BISMARCK, N.D. (AP) — Reclaimed North Dakota land once mined for coal will be returning to private ownership at a quicker pace, which may help ease criticism that the process has been delayed, state regulators said Monday.
The state Public Service Commission agreed last year to release 4,653 acres of reclaimed property from its bond coverage, statistics show. The bonds were worth almost $6.2 million to four mining companies.
The acreage represents more than one-fifth of the 20,916 acres made eligible for private use since 1970, said Jim Deutsch, director of the agency’s abandoned mine lands division.
Coal mining companies must put up a bond or other assets to cover the estimated cost of restoring property that has been mined to its former use. Most land used for coal production in western North Dakota originally was used to grow crops, or as pasture land for cattle.
The Public Service Commission releases bond coverage on mined land once inspectors determine the property is at least as productive as it was before mining began. Once the coverage is lifted, the mining company’s reclamation obligations are finished.
“Once the bond is released, that is what finally puts the land back in the hands of private landowners, whether it’s a farmer or rancher or whoever it might be,” said Kevin Cramer, chairman of the Public Service Commission.
Landowner activists and some state lawmakers have long questioned whether it has been taking too long for reclaimed land to be released from bond coverage.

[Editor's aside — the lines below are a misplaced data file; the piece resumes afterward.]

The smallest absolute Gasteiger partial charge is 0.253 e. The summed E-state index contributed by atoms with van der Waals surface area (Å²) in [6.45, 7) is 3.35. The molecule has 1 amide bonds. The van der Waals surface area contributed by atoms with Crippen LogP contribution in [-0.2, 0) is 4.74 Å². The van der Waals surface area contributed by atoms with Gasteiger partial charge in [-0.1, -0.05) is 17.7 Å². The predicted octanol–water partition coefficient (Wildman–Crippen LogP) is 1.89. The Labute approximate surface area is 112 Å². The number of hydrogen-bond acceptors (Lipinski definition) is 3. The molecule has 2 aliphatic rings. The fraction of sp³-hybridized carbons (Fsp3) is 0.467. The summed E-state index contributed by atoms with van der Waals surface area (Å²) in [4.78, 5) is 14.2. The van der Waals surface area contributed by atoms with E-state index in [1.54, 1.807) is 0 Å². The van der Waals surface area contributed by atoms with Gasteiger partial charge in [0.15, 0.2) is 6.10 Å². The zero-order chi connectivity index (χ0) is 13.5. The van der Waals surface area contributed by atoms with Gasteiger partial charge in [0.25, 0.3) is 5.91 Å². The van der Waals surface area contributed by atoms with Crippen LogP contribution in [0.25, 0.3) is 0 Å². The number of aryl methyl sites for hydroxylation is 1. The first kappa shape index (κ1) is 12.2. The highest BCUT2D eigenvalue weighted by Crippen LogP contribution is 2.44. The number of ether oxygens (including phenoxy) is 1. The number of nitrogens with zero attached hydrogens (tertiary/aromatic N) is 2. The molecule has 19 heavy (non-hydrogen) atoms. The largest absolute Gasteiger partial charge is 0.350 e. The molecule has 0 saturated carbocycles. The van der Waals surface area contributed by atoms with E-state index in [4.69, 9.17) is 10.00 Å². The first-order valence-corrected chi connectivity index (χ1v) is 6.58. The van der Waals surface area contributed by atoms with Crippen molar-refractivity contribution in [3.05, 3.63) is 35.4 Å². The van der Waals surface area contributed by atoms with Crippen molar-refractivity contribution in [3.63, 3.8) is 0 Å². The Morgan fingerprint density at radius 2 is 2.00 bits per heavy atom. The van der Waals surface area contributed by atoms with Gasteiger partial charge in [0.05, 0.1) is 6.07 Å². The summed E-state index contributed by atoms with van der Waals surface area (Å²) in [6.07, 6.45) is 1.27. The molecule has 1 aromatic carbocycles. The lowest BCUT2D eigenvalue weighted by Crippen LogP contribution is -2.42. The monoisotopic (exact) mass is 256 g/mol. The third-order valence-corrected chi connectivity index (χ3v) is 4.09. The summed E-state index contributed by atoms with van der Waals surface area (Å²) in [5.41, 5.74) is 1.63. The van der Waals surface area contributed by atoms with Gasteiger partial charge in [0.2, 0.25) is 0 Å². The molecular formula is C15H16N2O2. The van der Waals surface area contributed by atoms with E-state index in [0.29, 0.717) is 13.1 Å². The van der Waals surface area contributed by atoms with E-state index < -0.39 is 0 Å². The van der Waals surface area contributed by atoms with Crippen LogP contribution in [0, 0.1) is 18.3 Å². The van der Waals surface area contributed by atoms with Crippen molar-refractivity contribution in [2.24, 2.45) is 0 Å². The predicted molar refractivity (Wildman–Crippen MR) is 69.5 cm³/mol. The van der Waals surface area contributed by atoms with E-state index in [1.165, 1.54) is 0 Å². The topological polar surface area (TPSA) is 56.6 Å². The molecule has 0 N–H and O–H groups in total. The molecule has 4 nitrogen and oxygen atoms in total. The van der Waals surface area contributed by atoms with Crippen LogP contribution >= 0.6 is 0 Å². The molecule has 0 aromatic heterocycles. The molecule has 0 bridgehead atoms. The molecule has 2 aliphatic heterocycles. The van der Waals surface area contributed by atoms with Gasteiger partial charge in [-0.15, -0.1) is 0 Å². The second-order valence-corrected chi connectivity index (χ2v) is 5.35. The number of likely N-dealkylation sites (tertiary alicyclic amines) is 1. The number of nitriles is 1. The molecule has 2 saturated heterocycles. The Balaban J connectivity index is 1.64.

During a study ordered by the North Dakota Legislature in 2003, coal company representatives insisted they quickly sought releases on land no longer needed for their mining operations.
Keeping reclaimed property under bond coverage ties up assets that can be used elsewhere, said Floyd Robb, a spokesman for Basin Electric Power Cooperative of Bismarck.
“Obviously, the longer that it sits there, that money cannot be used for other purposes,” Robb said Monday. “That is not to our advantage.”
A Basin subsidiary operated the Glenharold Mine near Stanton, in west-central North Dakota, which formerly supplied 3 million tons of lignite coal annually to Basin’s Leland Olds electric power station.
The mine ceased producing coal in June 1993, and reclamation work was completed in 2000, Robb said. The mine covered about 10,000 acres, and about 2,700 acres remain under bond, he said.
State law requires 10 years’ worth of data about the success of mine land reclamation before a mining company’s obligations may end. Robb said Basin intends to apply for a bond release for the Glenharold mine’s remaining 2,700 acres this year.
Deutsch said the 2009 bond releases marked the end of reclamation obligations for BNI Coal Ltd.’s former Larson mine near Noonan in northwestern North Dakota, two Royal Oak Enterprises Inc. mines near Dickinson, and an American Colloid Co. leonardite mine northeast of Hettinger. Leonardite is used for filtering water, fertilizing soil and as a component in specialized fluids used during oil well drilling.
Mark Trechock, director of the Dakota Resource Council, a Dickinson-based environmental group, said the recent PSC-approved bond releases affected former mines that have been closed for years. Waiting to approve bond releases until after a mine has been shut down can delay the process unnecessarily, he said.
State Sen. John Warner, D-Ryder, who was chairman of the Legislature’s interim study of bond release procedures, said the increase in the amount of land that is no longer under bond was welcome.
“It’s been a process that has been kind of dragging,” Warner said Monday. “I’m very gratified that it finally does seem to be happening.”